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Friday, July 19, 2024

Two more women killed for ‘honor’

The incidents occurred in Punjab, where the brothers killed their sisters for bringing "shame" to their family's reputation.

Two women have been murdered by their brothers in Punjab in what are reported to be cases of ‘honor’ killing.

The first incident took place in village 51R of Okara district, where a model named Sidra was killed by her brother when she visited her hometown to celebrate the Eid-ul-Fitr.

According to a local news channel, the 22-year-old model was killed during a heated argument allegedly over her modeling career with her brother.

She worked as a model in Islamabad, and as per sources, her brother was unhappy with her profession.

Police have shifted the deceased’s body to the hospital for postmortem, while a case has been registered against the suspect.

They said Sidra’s brother fled the scene, and raids have been conducted to arrest him.

The second incident took place in Chichawatni, a rural area of the province, where a man killed his sister.

Police have registered a case and launched a probe and search operation to arrest the suspect.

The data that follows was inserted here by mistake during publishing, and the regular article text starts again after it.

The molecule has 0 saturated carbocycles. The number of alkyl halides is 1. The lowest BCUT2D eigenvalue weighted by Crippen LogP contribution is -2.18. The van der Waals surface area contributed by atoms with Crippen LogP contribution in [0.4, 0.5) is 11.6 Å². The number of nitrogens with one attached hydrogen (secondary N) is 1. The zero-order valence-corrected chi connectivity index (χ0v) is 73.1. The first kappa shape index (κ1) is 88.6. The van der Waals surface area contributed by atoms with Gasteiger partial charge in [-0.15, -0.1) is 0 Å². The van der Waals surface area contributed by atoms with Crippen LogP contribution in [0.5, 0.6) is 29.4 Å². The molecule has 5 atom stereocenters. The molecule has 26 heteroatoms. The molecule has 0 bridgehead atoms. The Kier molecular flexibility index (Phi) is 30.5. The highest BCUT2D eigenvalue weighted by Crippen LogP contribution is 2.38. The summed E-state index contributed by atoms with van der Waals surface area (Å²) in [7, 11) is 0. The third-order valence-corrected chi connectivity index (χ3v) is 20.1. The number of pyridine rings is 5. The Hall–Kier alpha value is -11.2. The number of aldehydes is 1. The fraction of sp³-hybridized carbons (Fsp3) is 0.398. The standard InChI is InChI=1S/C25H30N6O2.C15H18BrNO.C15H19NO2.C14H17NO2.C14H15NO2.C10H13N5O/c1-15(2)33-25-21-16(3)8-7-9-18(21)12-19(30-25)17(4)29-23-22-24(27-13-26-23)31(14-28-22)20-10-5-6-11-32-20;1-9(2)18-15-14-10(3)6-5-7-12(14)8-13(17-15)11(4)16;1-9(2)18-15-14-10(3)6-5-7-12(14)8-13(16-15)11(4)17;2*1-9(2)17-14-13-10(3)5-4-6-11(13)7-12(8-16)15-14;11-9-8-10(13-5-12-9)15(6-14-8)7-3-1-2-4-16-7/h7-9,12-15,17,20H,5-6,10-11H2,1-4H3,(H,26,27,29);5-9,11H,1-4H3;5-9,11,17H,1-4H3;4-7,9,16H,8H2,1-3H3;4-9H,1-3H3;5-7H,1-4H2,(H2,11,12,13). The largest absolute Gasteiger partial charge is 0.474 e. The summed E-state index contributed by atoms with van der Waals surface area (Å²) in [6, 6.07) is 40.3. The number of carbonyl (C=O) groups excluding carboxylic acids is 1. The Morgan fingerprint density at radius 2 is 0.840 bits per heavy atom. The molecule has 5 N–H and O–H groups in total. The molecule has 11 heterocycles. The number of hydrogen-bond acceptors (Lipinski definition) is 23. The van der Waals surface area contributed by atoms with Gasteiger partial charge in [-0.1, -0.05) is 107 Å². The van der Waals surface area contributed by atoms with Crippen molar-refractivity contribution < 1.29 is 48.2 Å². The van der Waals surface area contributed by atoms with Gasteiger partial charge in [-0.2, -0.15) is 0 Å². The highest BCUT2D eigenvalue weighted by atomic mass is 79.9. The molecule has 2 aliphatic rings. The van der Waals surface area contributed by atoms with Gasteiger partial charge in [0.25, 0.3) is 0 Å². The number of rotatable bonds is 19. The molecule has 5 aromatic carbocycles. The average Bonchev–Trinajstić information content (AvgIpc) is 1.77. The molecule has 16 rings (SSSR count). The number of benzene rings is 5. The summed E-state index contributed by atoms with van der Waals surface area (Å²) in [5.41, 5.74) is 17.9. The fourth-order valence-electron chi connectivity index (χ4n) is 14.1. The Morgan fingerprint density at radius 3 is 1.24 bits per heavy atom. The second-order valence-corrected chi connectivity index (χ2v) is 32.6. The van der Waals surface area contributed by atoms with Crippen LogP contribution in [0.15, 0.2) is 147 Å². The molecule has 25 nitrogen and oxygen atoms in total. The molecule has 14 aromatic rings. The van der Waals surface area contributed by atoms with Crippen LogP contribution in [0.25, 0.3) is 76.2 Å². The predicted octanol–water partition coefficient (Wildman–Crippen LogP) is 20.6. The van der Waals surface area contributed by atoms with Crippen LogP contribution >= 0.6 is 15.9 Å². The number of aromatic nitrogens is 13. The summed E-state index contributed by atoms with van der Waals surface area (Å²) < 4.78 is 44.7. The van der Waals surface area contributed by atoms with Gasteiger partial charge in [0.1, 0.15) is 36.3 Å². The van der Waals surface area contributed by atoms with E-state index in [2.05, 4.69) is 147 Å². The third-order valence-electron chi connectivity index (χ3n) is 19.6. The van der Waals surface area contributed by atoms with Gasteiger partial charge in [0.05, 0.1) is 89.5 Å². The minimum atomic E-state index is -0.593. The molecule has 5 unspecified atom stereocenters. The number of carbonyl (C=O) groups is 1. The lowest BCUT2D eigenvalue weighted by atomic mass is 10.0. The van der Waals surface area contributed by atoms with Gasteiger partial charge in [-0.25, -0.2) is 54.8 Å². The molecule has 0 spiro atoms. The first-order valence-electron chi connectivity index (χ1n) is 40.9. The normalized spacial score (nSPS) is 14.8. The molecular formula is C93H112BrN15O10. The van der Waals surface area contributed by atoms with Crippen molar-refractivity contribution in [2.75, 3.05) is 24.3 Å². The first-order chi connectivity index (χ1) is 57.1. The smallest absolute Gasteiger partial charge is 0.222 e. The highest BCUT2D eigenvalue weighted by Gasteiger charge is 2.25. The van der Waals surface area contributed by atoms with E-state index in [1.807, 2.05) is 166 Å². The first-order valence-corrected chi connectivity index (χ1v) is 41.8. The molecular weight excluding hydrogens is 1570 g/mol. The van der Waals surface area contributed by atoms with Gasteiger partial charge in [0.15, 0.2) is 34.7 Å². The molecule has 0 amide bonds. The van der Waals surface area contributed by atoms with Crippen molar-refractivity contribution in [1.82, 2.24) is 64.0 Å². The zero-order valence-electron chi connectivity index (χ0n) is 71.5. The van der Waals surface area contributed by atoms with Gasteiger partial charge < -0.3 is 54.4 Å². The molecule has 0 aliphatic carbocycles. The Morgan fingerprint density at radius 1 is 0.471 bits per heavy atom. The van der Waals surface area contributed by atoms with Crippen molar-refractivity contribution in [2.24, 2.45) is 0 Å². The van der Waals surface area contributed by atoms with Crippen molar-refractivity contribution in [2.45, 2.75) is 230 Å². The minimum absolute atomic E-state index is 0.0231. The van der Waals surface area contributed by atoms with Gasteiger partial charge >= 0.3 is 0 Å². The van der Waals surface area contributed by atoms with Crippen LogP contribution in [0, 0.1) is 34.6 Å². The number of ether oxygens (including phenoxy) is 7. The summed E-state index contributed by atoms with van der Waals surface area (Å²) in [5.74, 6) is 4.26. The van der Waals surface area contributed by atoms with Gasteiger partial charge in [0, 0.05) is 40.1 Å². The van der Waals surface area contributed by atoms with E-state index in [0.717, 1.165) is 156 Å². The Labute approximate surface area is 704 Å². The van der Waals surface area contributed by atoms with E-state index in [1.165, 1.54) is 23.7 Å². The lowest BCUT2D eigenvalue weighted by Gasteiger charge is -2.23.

The South Asian country remained in the limelight after the brutal murder of the 26-year-old social media star Qandeel Baloch who was strangled to death by her brother in 2016.

The case became the most high profile “honor killing” of recent years, where male relatives give women lethal punishment for purportedly bringing “shame” to a family’s reputation.

Baloch’s brother Waseem also confessed that he killed her because she allegedly “brought dishonour to the Baloch name” with her risque videos and statements posted on social media.

Muhammad Waseem was arrested and later sentenced to life in prison by a trial court. However, in February 2022, Waseem was acquitted based on an affidavit submitted by Baloch’s parents in 2019, pardoning her murderers.

Three months after Baloch’s murder, parliament passed new legislation mandating life imprisonment for honor killings.

Hundreds of women are murdered every year in Pakistan, often by their own relatives, for going against their families’ wishes in matters of love and marriage.

The perpetrators of so-called honor killings often walk free because they can seek forgiveness for the crime from another family member.

According to Saima Munir, who works for the Aurat Foundation, there was a 70 percent increase in honor killings in 2015.

Human Rights Watch claimed that violent attacks against women remained a serious problem in Pakistan, and more or less 1,000 such cases were reported across the country every year.

A short documentary, A Girl in the River: The Price of Forgiveness, by Pakistani filmmaker Sharmeen Obaid-Chinoy won an Oscar in 2016, highlighting the issue of honour killing in the country.